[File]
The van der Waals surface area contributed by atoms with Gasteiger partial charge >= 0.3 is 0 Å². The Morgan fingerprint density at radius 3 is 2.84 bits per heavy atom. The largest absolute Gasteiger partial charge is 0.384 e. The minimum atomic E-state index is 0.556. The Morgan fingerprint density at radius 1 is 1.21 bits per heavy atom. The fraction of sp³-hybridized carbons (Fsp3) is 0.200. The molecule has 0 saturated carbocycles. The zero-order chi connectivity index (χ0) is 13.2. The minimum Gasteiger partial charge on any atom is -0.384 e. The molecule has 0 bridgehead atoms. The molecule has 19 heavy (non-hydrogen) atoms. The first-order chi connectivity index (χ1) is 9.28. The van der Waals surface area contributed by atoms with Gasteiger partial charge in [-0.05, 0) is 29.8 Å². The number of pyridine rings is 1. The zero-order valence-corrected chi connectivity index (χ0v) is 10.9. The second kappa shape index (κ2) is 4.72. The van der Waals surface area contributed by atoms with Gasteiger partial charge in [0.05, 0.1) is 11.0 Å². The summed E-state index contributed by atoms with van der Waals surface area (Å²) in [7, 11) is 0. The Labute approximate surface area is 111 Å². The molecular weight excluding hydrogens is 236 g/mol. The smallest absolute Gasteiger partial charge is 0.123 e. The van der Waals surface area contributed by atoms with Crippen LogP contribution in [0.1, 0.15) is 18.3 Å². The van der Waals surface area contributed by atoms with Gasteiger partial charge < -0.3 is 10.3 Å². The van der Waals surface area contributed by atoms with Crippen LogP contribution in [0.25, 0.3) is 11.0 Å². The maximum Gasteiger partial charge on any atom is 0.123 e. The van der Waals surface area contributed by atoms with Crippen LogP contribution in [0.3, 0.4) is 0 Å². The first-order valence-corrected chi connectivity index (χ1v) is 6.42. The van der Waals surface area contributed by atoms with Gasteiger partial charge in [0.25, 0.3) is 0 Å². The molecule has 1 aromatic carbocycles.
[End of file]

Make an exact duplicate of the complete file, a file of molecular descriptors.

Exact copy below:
The van der Waals surface area contributed by atoms with Gasteiger partial charge >= 0.3 is 0 Å². The Morgan fingerprint density at radius 3 is 2.84 bits per heavy atom. The largest absolute Gasteiger partial charge is 0.384 e. The minimum atomic E-state index is 0.556. The Morgan fingerprint density at radius 1 is 1.21 bits per heavy atom. The fraction of sp³-hybridized carbons (Fsp3) is 0.200. The molecule has 0 saturated carbocycles. The zero-order chi connectivity index (χ0) is 13.2. The minimum Gasteiger partial charge on any atom is -0.384 e. The molecule has 0 bridgehead atoms. The molecule has 19 heavy (non-hydrogen) atoms. The first-order chi connectivity index (χ1) is 9.28. The van der Waals surface area contributed by atoms with Gasteiger partial charge in [-0.05, 0) is 29.8 Å². The number of pyridine rings is 1. The zero-order valence-corrected chi connectivity index (χ0v) is 10.9. The second kappa shape index (κ2) is 4.72. The van der Waals surface area contributed by atoms with Gasteiger partial charge in [0.05, 0.1) is 11.0 Å². The summed E-state index contributed by atoms with van der Waals surface area (Å²) in [7, 11) is 0. The Labute approximate surface area is 111 Å². The molecular weight excluding hydrogens is 236 g/mol. The smallest absolute Gasteiger partial charge is 0.123 e. The van der Waals surface area contributed by atoms with Crippen LogP contribution in [0.1, 0.15) is 18.3 Å². The van der Waals surface area contributed by atoms with Gasteiger partial charge < -0.3 is 10.3 Å². The van der Waals surface area contributed by atoms with Crippen LogP contribution in [0.25, 0.3) is 11.0 Å². The maximum Gasteiger partial charge on any atom is 0.123 e. The van der Waals surface area contributed by atoms with Crippen LogP contribution in [0.3, 0.4) is 0 Å². The first-order valence-corrected chi connectivity index (χ1v) is 6.42. The van der Waals surface area contributed by atoms with Gasteiger partial charge in [0.25, 0.3) is 0 Å². The molecule has 1 aromatic carbocycles.